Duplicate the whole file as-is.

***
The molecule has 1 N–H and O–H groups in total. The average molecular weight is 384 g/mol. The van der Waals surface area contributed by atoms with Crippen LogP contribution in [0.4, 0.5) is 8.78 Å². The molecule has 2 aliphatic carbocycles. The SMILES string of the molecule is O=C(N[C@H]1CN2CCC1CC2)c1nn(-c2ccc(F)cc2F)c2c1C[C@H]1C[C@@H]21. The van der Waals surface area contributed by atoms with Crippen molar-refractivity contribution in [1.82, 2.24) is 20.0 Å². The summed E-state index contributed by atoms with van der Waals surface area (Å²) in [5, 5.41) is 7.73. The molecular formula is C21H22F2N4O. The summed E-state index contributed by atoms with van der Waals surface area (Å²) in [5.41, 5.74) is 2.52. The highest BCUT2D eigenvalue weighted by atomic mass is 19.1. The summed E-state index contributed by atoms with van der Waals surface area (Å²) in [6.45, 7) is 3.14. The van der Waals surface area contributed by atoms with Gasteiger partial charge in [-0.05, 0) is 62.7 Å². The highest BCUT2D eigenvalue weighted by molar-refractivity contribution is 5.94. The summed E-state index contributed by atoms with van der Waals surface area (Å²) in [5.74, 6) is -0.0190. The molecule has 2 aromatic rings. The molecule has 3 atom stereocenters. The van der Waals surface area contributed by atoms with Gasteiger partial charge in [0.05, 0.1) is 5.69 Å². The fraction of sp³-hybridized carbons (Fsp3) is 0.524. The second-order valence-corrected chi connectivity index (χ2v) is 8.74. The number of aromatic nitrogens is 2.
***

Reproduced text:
The molecule has 1 N–H and O–H groups in total. The average molecular weight is 384 g/mol. The van der Waals surface area contributed by atoms with Crippen LogP contribution in [0.4, 0.5) is 8.78 Å². The molecule has 2 aliphatic carbocycles. The SMILES string of the molecule is O=C(N[C@H]1CN2CCC1CC2)c1nn(-c2ccc(F)cc2F)c2c1C[C@H]1C[C@@H]21. The van der Waals surface area contributed by atoms with Crippen molar-refractivity contribution in [1.82, 2.24) is 20.0 Å². The summed E-state index contributed by atoms with van der Waals surface area (Å²) in [5, 5.41) is 7.73. The molecular formula is C21H22F2N4O. The summed E-state index contributed by atoms with van der Waals surface area (Å²) in [5.41, 5.74) is 2.52. The highest BCUT2D eigenvalue weighted by atomic mass is 19.1. The summed E-state index contributed by atoms with van der Waals surface area (Å²) in [6.45, 7) is 3.14. The van der Waals surface area contributed by atoms with Gasteiger partial charge in [-0.05, 0) is 62.7 Å². The highest BCUT2D eigenvalue weighted by molar-refractivity contribution is 5.94. The summed E-state index contributed by atoms with van der Waals surface area (Å²) in [5.74, 6) is -0.0190. The molecule has 2 aromatic rings. The molecule has 3 atom stereocenters. The van der Waals surface area contributed by atoms with Gasteiger partial charge in [0.05, 0.1) is 5.69 Å². The fraction of sp³-hybridized carbons (Fsp3) is 0.524. The second-order valence-corrected chi connectivity index (χ2v) is 8.74. The number of aromatic nitrogens is 2.